A study was conducted to evaluate the response of broilers to diets containing a mannan oligosaccharide, antibiotics, or a combination of antibiotics and mannan oligosaccharide. All diets were supplemented with copper sulfate to provide 250 mg/kg Cu in diets fed to 42 d and 62.5 mg/kg Cu in diets from 42 to 56 d, in addition to the 10 mg/kg provided in the trace mineral mix. Bio-Mos®, a mannan oligosaccharide derived from the cell wall of the yeast Saccharomyces cerevisiae, was added at 1 g/kg in diets fed to 42 d and at 0.75 g/kg in diets fed 42 to 56 d. The antibiotic program consisted of 55 mg/kg of bacitracin methylene disalicylate to 42 d of age followed by 16.5 mg/kg virginiamycin to 56 d of age. When the Bio-Mos® and antibiotics were fed in combination, half the levels indicated above were fed. Twelve pens of 50 male broilers were fed each of the dietary treatments. Results of the study indicate that body weight of broilers was not significantly influenced by the antibiotic treatment, addition of Bio-Mos®, or the combination of antibiotics and Bio-Mos®. Feed conversion at 42 d was significantly improved by both the antibiotic treatment and by the addition of Bio-Mos®. At 56 d the feed conversion of birds fed the antibiotics or the combination of antibiotics and Bio-Mos® was improved compared to that of birds fed the negative control (P = 0.10). No significant effects on mortality, dressing percentage, or parts yield were observed. Possible interference of copper sulfate with the activity of the antibiotics and Bio-Mos® is discussed.
  P. W. Waldroup , C. A. Fritts and Fenglan Yan
 
A study was conducted to evaluate the effects of combinations of antibiotics, mannan oligosaccharides, and organic forms of copper in the diet of broilers. Male broilers in litter floor pens were fed nutritionally complete diets with a 2 x 2 x 3 arrangement of treatments including two antibiotic programs (none; 55 mg/kg bacitracin methylene disalicylate from 0 to 42 d followed by 16.5 mg/kg virginiamycin to 63 d), two levels of mannan oligosaccharide (none; 1 g/kg Bio-Mos® from 0 to 42 d followed by 0.75 g/kg to 63 d) and three copper programs (none; copper sulfate to provide 250 mg/kg from 0 to 42 d followed by 62.5 mg/kg to 63 d; Bioplex® Cu to provide 55 mg/kg from 0 to 42 d followed by 27.5 mg/kg to 63 d). This resulted in a total of 12 experimental treatments, each fed to eight pens of 50 male chicks. Birds and feed were weighed at intervals during the study and samples of birds processed at 63 d to determine dressing percentage and parts yield. Body weight and feed conversion at 21 d was significantly improved by addition of the antibiotics but did not prove to be significantly improved at later ages. Addition of copper from either copper sulfate or Bioplex® Cu had no significant effect on any parameter tested. Addition of Bio-Mos® at the levels tested had no significant effect on any parameter but did interact with some of the other factors. Carcass characteristics were not improved by any of the factors tested. It is possible that the level of Bio-Mos® used in this study was not sufficient to elicit a positive response.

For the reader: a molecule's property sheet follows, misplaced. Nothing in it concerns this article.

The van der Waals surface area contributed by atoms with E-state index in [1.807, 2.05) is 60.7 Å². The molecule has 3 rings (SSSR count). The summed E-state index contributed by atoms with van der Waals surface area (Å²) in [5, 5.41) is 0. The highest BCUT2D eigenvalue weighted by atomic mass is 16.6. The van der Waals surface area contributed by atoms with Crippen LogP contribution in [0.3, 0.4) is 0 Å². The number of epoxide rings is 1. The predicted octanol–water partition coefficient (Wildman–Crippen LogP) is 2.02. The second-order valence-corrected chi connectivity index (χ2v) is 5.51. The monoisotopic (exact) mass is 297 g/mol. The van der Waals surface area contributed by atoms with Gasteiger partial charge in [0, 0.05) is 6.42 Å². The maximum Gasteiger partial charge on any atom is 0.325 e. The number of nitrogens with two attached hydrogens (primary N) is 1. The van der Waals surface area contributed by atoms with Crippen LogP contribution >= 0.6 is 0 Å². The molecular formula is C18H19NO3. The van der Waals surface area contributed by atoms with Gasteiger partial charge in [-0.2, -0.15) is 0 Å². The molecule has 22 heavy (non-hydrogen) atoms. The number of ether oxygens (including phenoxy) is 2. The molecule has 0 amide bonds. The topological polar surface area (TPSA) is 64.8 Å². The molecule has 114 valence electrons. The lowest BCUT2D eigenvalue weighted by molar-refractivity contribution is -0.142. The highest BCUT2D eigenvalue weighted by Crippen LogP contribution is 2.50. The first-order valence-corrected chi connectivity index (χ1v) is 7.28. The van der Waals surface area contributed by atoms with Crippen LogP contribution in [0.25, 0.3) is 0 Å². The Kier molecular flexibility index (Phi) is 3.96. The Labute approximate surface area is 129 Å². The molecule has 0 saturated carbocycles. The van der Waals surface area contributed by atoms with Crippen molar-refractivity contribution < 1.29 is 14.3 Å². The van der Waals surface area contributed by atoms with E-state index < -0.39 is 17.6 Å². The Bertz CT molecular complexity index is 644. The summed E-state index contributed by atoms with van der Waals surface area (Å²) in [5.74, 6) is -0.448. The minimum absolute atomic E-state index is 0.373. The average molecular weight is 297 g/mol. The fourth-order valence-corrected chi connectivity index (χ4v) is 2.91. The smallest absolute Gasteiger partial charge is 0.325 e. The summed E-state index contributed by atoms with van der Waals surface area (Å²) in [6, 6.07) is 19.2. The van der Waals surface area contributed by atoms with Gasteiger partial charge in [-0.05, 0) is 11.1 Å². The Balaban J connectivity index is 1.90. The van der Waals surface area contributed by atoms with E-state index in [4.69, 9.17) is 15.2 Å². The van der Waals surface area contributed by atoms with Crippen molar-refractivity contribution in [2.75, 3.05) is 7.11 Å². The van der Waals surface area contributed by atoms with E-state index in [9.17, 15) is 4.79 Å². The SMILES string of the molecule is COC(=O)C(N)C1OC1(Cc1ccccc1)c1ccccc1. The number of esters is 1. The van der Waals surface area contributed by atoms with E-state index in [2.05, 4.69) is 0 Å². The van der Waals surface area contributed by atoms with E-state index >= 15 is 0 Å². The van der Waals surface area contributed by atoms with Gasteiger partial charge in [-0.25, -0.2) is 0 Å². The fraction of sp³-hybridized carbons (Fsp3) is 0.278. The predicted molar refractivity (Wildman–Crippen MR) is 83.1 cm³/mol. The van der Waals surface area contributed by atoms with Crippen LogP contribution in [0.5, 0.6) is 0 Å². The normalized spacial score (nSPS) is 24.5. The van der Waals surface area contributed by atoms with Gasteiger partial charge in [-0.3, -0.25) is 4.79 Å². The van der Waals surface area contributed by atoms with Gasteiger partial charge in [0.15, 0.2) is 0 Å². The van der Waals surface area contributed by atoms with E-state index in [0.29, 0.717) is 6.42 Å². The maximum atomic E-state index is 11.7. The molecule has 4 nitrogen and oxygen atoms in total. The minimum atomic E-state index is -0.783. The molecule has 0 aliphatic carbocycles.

F. Yan , C. A. Fritts , P. W. Waldroup , H. L. Stilborn , D. Rice , R. C. Crum , Jr. and V. Raboy
  Large White turkeys were fed diets containing either normal yellow dent corn (YDC) or a corn mutation containing low phytate phosphorus and high available phosphate corn (HAPC). Diets were considered nutritionally adequate in all respects with various degrees of reduction in available phosphorus content ( - 0.0, - 0.05, - 0.10 or - 0.15% of NRC (1994) recommendations for different feeding periods). These diets were fed with or without the addition of 1000 U/kg of phytase enzyme (Natuphos®, BASF), resulting in a total of 16 dietary treatments. Each treatment was assigned to three pens of 20 male turkeys from day-old to 20 wk of age. Body weight, feed consumption, and tibia ash were determined at 28 d intervals during the study. Male turkeys fed diets with HAPC did not differ significantly in BW or feed conversion (FC) from those fed diets with YDC, and had significantly higher tibia ash at 4, 8, and 12 wk of age. Addition of 1000 U/kg of phytase resulted in significantly higher BW at 4, 8, 12, and 16 wk of age as compared to unsupplemented controls with no significant differences in FC. The addition of phytase significantly improved tibia ash at every age. Dietary phosphorus content had no effect on BW or FC at any age. Reduction of phosphorus generally did not impair tibia ash until reduction of 0.15% below NRC (1994) recommendations. Addition of phytase aided in overcoming the reduction in phosphorus content. The combination of HAPC, addition of phytase, and reduction in dietary phosphorus content should aid in reducing phosphorus excretion without impairing performance.
  E. O. Oviedo-Rondon , C. A. Fritts and P. W. Waldroup
  The use of computerized mathematical growth models to estimate accurate and profitable dietary amino acid needs for broilers is a promising alternative to use of fixed requirements. Estimation of crude protein needs by the OmniPro® II growth model is higher than minimum CP levels known to support maximum broiler performance. In this experiment, male broilers were fed either a series of diets formulated using OmniPro® estimations for total amino acids and CP, or a series of diets formulated to provide from 90 to 105% of amino acids estimations made by OmniPro without a CP minimum. Results indicated that diets formulated based on OmniPro total amino acid estimations, with or without minimum crude protein constraints, supported the best live performance and carcass traits.